4. Matteo Darmian, $19m, Manchester United
I actually had my doubts about Darmian when this transfer was confirmed, but the forward-thinking right back has done everything possible to reverse my opinion of him in the first few weeks of the season. He has offered dominant display after dominant display to lead Manchester United to three straight clean sheets and has also been alert in attack. With Chelsea, Arsenal, and Manchester City lacking any real form or consistency at the right back position, Darmian and Clyne are undoubtedly the two best in the BPL right now and they were both captured for the lovely fee of 19 million dollars.

3. Xherdan Shaqiri, $18m, Stoke City
I said this about the Cabaye transfer too, but let me say it again -- look how far the mid-to-low BPL teams have come! Shaqiri is only two years removed from being a Bayern Munich player and only one year removed from playing for Inter Milan. He also had an incredible 2014 World Cup, leading Switzerland with relatively little help. Lastly, he's still only 23 years old! (that's the second exclamation point I've used in this paragraph because I'm so surprised by this transfer) I really like the transition that Stoke are making from a rough team that played for draws to an aesthetically pleasing team that plays with attacking intent, and there's no doubt that Shaqiri, when on his game, is both aesthetically pleasing and forward-thinking. Does he have some sort of attitude problem that has caused him to be cast off from Bayern and Intern? Maybe. But if Stoke can solve him then they've got themselves a gem for only 18 million dollars.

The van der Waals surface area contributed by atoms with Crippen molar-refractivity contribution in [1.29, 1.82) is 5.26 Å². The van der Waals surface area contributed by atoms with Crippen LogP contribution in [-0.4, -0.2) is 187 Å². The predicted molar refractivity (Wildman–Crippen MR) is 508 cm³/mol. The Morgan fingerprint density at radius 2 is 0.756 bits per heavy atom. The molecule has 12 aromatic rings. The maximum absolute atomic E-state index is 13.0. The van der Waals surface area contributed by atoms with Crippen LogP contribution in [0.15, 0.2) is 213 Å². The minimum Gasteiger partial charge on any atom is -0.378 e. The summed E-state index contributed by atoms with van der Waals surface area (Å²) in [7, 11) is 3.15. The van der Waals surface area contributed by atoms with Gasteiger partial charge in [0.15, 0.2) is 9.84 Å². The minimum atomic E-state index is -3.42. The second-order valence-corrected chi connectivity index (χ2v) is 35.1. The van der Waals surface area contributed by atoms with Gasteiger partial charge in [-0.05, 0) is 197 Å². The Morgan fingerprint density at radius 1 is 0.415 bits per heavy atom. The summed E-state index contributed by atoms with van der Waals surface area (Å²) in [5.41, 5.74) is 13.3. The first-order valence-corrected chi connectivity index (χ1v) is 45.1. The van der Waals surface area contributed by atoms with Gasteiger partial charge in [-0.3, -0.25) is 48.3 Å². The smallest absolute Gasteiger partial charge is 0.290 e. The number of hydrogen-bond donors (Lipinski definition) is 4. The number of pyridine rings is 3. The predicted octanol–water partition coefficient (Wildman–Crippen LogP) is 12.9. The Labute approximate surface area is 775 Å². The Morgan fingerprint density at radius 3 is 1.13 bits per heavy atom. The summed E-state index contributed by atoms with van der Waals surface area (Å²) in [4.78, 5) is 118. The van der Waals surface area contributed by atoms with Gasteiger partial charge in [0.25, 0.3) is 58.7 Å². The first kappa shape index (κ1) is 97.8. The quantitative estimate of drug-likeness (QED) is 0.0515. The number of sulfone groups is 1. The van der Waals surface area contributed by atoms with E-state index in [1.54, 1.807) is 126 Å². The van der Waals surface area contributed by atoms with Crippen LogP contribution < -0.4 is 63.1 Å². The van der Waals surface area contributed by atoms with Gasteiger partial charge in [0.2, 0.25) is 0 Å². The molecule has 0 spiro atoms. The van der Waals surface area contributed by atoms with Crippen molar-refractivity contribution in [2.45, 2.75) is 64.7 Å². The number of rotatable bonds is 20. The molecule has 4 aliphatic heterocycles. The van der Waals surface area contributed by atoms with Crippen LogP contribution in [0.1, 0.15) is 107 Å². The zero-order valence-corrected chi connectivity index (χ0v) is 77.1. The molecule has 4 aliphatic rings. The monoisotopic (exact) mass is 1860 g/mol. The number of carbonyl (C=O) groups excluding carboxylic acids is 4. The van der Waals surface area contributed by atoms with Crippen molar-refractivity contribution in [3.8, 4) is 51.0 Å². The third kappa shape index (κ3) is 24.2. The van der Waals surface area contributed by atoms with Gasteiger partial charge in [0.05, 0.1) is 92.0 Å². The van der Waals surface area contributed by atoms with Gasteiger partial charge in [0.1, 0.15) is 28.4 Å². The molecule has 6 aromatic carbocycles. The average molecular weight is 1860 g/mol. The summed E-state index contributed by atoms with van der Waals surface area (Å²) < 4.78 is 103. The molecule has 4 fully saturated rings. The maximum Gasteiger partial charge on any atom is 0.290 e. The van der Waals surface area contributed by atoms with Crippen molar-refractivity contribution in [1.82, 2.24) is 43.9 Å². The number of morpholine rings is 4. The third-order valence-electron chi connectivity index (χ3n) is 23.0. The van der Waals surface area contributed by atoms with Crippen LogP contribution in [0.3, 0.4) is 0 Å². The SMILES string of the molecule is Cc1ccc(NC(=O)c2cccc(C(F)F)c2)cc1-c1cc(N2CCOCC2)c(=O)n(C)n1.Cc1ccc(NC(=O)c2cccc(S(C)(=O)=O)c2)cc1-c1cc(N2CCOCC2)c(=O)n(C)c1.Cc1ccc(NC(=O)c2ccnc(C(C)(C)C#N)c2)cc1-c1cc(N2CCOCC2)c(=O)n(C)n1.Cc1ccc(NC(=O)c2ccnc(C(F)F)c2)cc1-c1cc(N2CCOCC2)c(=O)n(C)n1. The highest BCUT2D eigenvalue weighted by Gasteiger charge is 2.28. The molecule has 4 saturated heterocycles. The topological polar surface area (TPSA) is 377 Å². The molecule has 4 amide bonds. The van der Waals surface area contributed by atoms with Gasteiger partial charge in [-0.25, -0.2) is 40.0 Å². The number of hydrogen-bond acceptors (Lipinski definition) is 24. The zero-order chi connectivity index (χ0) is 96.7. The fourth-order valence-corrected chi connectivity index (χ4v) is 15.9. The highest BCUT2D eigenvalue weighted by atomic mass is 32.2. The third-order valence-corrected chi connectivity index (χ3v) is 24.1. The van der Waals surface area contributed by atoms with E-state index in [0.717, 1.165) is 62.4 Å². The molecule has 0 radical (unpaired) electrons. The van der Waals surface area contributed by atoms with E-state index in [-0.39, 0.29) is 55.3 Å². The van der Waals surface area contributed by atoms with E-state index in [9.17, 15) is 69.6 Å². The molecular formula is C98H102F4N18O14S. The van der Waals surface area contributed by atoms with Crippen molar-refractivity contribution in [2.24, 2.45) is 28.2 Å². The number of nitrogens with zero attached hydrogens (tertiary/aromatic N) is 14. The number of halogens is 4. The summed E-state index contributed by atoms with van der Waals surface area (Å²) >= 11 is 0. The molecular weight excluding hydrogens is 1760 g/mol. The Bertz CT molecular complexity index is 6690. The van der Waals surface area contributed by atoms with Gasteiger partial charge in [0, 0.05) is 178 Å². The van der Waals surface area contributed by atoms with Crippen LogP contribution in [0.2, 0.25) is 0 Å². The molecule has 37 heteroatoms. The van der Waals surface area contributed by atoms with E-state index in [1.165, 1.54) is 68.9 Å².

2. Dimitri Payet, $16m, West Ham